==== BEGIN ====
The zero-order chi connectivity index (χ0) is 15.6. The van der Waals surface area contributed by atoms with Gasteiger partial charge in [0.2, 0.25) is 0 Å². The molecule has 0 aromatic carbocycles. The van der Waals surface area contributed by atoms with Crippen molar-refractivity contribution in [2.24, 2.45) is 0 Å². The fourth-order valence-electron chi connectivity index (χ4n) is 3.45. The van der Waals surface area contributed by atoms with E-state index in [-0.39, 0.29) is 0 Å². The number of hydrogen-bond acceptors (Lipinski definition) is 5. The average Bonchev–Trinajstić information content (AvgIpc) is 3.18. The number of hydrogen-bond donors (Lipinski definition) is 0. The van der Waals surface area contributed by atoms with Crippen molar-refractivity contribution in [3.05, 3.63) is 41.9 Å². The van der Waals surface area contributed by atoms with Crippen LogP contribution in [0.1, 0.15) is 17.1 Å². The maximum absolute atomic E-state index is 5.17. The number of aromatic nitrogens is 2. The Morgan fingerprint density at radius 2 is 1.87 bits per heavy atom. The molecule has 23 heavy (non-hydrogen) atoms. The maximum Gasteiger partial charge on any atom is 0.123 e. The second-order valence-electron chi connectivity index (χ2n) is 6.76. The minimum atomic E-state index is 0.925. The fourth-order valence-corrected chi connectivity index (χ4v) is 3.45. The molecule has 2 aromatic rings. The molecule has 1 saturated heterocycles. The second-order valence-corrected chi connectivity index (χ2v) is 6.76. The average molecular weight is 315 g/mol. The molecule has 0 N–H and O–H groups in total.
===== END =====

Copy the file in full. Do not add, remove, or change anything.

The zero-order chi connectivity index (χ0) is 15.6. The van der Waals surface area contributed by atoms with Gasteiger partial charge in [0.2, 0.25) is 0 Å². The molecule has 0 aromatic carbocycles. The van der Waals surface area contributed by atoms with Crippen molar-refractivity contribution in [2.24, 2.45) is 0 Å². The fourth-order valence-electron chi connectivity index (χ4n) is 3.45. The van der Waals surface area contributed by atoms with E-state index in [-0.39, 0.29) is 0 Å². The number of hydrogen-bond acceptors (Lipinski definition) is 5. The average Bonchev–Trinajstić information content (AvgIpc) is 3.18. The number of hydrogen-bond donors (Lipinski definition) is 0. The van der Waals surface area contributed by atoms with Crippen molar-refractivity contribution in [3.05, 3.63) is 41.9 Å². The van der Waals surface area contributed by atoms with Crippen LogP contribution in [0.1, 0.15) is 17.1 Å². The maximum absolute atomic E-state index is 5.17. The number of aromatic nitrogens is 2. The Morgan fingerprint density at radius 2 is 1.87 bits per heavy atom. The molecule has 23 heavy (non-hydrogen) atoms. The maximum Gasteiger partial charge on any atom is 0.123 e. The second-order valence-electron chi connectivity index (χ2n) is 6.76. The minimum atomic E-state index is 0.925. The fourth-order valence-corrected chi connectivity index (χ4v) is 3.45. The molecule has 2 aromatic rings. The molecule has 1 saturated heterocycles. The second-order valence-corrected chi connectivity index (χ2v) is 6.76. The average molecular weight is 315 g/mol. The molecule has 0 N–H and O–H groups in total.